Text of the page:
But let’s not stop there. How about other New York/New Jersey acts like Masta Ace, Freddie Foxxx, M.O.P., Craig G, Large Professor, Dres, Pacewon, Talib Kweli, Public Enemy, Sadat X, Buckshot, Raekwon and El-P – what, they are not “new” enough? Ok, how about Torae, Skyzoo, Roc Marciano, Rasheed Chappell, Meyhem Lauren, Action Bronson, Homeboy Sandman, Immortal Technique, Brown Bag AllStars, AWAR…all acts from the New York/New Jersey region and all have put out NEW material for SALE over the last year. Let’s keep going though. Let’s not alienate acts from across the U.S. that came up on that “New York Sound” like Slaine, Chino XL, Bishop Lamont, Evidence, Termanology, Phonte, Big Pooh, Freeway, Guilty Simpson, Sick Jacken, Planet Asia, Apathy, Brother Ali, Blacastan….this is just off the top of the head. There’s a ton more, but these are acts that are a staple in our culture and aren’t going away. And that’s not to say that every record made by these artists are commercial radio playable, but you could definitely find enough material here to help balance out a 2012 commercial radio playlist. One could also argue the point that the lack of Hot 97’s support to Tri-State artists have caused New York City itself to go into a downwards spiral. Venues are not pulling the amount of people they were several years ago for these types of artists. Record stores that once flourished solely on Hip Hop music (and specifically local acts) are now extinct forcing whatever Hip Hop is left in NYC to be displayed in a bin amongst every other genre of music. Sure, technology and the economy are bigger factors in this plague, but one can only wonder what might have been if there was a stronger support system here.
But why should we be surprised at Hot 97’s stance? Commercial radio as a whole has never supported these kinds of artists during the day. When Red Alert and Marley Marl had the two biggest shows on the airwaves it was delegated to nighttime mix shows. During the day you would here R&B….and Hammer and Vanilla Ice if you were lucky. But when Hot 97 changed formats around ’93 or ’94, adopting the slogan “Where Hip Hop Lives,” it went from playing freestyle music to Mobb Deep album cuts. That raised the bar and set new standards for what New Yorkers expected from their radio stations. When shows like Boogie & The Barber (Stretch & Bobbito) got picked up by Hot 97 it further cemented the angle Hot was taking. The same way they set the bar for radio, the New York music scene in the mid-90s also set the standard as to what great music could sound like. MC’s like Nas, Biggie, Jay & Wu further propelled the style of those that came before them. Producers like DJ Premier adapted to sampling issues and started chopping up sounds taking his beats to another level. The bar was set so high in that era that the “standard” of what Hip Hop is supposed to sound like hasn’t swayed much. And when you hear music from all of the above mentioned artists you’re hearing them applying that same “standard” to their version of 2012 music. If the Bugatti Veyron suddenly took a backseat to a Hyundai Accent in popularity because they were all of a sudden “trendy”, that doesn’t change the fact that the Bugatti is a superior car. Setting standards. Now as far as what you hear on commercial radio during the day? I can’t relate to it. People tell me “well, it’s not for you it’s for the kids”. Huh? Wasn’t Nas and Mobb Deep and Wu and CNN and all of them teenagers when they were first making records? Why didn’t their shit sound dumbed down like what we here now? But let me not hate. I’m just frustrated.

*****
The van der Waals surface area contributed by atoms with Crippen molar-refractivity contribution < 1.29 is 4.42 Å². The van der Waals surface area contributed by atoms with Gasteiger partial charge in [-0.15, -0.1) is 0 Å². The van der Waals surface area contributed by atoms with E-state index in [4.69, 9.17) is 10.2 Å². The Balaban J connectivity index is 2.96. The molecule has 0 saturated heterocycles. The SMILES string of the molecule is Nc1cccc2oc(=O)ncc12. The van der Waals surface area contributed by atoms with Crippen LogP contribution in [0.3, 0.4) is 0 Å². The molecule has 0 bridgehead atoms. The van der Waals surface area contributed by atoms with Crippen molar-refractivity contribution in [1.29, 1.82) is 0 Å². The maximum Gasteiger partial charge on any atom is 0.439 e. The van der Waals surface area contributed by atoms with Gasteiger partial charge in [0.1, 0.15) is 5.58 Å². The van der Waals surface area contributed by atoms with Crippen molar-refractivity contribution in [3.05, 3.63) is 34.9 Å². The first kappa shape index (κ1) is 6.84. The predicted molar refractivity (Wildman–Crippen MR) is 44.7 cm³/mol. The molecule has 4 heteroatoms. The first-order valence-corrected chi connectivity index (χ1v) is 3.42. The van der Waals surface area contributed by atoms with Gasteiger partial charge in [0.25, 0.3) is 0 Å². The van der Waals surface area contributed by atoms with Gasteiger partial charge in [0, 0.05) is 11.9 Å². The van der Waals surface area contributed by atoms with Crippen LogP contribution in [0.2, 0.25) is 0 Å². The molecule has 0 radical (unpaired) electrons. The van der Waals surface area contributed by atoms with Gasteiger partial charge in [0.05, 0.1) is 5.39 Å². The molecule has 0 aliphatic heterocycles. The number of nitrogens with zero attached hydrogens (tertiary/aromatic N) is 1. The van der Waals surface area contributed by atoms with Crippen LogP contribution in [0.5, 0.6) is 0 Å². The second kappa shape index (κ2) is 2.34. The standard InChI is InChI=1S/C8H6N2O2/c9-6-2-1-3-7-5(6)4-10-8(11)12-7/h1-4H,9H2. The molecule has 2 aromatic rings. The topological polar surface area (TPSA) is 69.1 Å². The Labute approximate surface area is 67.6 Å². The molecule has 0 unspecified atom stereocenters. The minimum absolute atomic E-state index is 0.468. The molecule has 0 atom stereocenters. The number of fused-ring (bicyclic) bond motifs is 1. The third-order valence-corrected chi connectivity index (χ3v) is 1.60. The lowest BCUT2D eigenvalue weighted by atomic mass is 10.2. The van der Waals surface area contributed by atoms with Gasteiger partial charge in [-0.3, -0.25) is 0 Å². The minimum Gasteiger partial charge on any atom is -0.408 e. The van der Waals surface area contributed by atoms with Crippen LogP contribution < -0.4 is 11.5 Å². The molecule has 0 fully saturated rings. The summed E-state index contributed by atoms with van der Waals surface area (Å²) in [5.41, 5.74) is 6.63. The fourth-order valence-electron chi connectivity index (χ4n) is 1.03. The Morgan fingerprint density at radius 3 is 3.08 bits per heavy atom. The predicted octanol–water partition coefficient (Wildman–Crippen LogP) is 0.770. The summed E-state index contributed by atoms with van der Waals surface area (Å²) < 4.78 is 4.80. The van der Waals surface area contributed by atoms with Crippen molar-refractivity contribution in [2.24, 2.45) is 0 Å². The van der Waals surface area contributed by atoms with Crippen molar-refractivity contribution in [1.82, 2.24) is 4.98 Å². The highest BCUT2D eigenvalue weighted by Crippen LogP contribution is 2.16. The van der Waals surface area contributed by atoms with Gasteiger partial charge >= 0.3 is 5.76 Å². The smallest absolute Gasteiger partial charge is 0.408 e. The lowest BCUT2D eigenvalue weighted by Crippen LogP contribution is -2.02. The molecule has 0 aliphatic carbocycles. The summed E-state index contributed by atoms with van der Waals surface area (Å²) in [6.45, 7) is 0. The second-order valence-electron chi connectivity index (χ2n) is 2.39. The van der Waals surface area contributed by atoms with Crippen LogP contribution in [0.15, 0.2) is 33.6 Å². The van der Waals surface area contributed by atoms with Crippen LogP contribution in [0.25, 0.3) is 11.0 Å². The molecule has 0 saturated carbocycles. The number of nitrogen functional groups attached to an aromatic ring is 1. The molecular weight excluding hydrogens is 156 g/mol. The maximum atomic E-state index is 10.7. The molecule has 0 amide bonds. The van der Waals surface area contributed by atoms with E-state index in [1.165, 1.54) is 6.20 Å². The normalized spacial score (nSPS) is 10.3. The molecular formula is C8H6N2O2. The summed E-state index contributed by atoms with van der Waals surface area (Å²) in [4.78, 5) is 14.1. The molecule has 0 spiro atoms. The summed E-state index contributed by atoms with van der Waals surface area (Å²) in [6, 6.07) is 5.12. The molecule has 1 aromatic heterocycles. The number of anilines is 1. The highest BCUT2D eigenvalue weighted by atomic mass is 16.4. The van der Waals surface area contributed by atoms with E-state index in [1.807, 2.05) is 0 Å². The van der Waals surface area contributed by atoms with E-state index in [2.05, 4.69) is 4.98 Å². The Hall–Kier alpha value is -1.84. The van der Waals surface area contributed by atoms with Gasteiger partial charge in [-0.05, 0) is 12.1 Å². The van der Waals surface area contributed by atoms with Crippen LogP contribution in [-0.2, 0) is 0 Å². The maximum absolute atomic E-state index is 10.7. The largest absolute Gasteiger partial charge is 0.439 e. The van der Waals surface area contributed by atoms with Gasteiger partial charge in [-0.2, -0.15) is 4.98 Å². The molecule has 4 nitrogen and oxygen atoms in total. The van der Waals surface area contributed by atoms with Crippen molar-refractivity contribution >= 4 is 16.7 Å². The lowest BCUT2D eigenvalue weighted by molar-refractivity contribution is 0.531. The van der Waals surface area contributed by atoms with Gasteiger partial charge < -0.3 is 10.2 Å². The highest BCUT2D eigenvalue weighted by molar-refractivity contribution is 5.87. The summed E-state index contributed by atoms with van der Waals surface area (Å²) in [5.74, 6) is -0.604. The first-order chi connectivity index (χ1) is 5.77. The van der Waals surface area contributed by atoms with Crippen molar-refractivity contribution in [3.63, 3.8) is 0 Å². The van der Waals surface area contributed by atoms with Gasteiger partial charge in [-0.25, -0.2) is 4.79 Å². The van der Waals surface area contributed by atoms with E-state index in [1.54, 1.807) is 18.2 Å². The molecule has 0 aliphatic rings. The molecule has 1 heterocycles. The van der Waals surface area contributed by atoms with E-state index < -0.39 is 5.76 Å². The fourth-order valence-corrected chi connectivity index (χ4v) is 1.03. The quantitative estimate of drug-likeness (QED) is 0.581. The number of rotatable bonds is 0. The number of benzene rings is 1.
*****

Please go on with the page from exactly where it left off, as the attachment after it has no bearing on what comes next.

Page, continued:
The whole reason why we are ALL upset at this Hot 97 situation though is because they’re not giving us the same quality and variety that we’ve grown accustomed to from a NYC station. Well, those of us who still choose to listen to them. And that right there is why we shouldn’t complain. In 2012 you now have internet radio, Sirius XM Satellite Radio, college/community radio shows, podcasts and blogs (where most people go to hear new music first). So shout out to those that carry the torch in continuing to push this music form forward such as Premier, Da Beatminerz, Tony Touch, Statik Selektah, Freddie Foxxx, DJ Scratch, J Smooth, Sucio Smash, Maseo as well as many others. And shout out to Enuff, Camilo, Flex, Cee and Rosenberg up at Hot 97 that do what they can when they can to make a difference. As I’m typing this, I’m in Europe for the 4th time this year touring with ILL BILL, Vinnie Paz, Pharoahe Monch, O.C., A.G. and DJ Boogie Blind. All incredible artists who have put out new music in 2012 and keeps us all continuously touring the planet. Tonight’s show in Austria was a sold out show at a 750 capacity venue. Yesterday’s in Italy was 1500. Nothing minor about that in my book.